The increasing number of people who come to die in the beauty salon is no form of entertainment at all. (continue reading…)
“Things brought together by violent chance/ that could be stitched-up with a word” astutely describes the latest from Mexico City–born Mejer. In this collection of translations edited by Wright, reality and dream are carefully stitched to form a different fabric of sense: “I have a chest broken as a broken bone/ I have a home broken as a broken hand/ I have a bird broken as a broken chest/ I have a girl broken like a broken pencil// And no one gives me assurances because no one can.” These dreamscapes, infused with nightmare throughout the book’s four sections, subvert symbol and sign to reestablish new meaning—some in tight lyrics (“Today the roofs wear water./ Tomorrow I will have died:/ This is the rain of the future,/ humidity that returns to the country of eyes”), others in short prose (“But a nightmare is a single mare in the night or the night turned mare. Here they breed and a giant trembles in all of his leaves. The next day was as tall. The next day was like a son, even taller”). Andre Breton famously wrote “Beauty will be convulsive or will not be at all”—Mejer convulses steady as a beating heart. (Feb.)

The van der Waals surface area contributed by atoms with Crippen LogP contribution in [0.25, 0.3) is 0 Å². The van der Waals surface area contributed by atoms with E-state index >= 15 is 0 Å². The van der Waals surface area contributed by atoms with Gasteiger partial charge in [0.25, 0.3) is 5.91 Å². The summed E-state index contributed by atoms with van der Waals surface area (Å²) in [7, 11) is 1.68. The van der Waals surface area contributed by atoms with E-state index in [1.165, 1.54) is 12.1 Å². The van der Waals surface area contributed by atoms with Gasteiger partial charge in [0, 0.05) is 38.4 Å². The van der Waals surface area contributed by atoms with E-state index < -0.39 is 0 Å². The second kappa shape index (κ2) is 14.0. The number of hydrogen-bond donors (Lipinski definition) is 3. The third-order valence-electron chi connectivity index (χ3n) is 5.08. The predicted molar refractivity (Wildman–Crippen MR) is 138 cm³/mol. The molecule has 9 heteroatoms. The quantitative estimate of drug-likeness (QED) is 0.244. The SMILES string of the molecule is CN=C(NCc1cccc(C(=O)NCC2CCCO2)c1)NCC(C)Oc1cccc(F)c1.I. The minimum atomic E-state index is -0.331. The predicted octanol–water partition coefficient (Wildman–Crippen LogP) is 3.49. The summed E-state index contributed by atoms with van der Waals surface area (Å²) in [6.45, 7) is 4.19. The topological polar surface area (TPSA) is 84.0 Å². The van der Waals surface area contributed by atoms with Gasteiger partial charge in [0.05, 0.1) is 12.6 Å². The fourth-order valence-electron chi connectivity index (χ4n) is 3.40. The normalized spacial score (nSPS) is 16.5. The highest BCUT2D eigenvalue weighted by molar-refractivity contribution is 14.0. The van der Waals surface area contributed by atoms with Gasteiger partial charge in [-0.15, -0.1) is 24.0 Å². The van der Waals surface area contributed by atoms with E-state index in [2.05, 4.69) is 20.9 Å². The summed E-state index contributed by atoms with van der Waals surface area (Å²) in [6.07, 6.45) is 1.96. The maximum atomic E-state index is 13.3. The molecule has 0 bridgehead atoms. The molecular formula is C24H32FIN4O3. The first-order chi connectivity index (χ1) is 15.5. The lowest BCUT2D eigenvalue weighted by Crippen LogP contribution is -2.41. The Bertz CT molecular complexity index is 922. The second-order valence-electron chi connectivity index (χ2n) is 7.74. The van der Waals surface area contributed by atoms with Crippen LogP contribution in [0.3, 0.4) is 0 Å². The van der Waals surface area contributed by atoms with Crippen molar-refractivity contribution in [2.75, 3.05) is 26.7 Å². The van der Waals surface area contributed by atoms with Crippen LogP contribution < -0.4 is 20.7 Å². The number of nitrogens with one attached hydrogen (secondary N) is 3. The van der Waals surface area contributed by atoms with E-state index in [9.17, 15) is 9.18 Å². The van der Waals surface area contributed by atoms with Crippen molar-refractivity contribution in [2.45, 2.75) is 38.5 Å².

As most readers of this blog know, one of my pet peeves about contemporary poetry discussions is the “too much argument”: some critic or poet (usually with a strong reputation that allows him or her to address the rest of poetry from an elevated position) denounces contemporary poetry for being “too much.” We have heard this critique from Kenny Goldsmith and Marjorie Perloff, but also from Tony Hoagland and countless conservative types.
As Joyelle described it in her reframing of this debate, “The “Future” of “American” Poetry:
“Too many books are being written, too many books are being published by ‘inconsequential’ presses, there’s no way to know what to read anymore, people are publishing too young, it’s immature, it’s unmemorable, the Internet is run amok with bad writing and half formed opinions, there’s no way to get a comprehensive picture”. Exactly. You just have to wade through the plague ground of the present, give up and lie down in it, as the floodwaters rise from the reversed drains, sewage-riven, bearing tissue and garbage, the present tense resembles you in all its spumey and spectacolor 3-D.”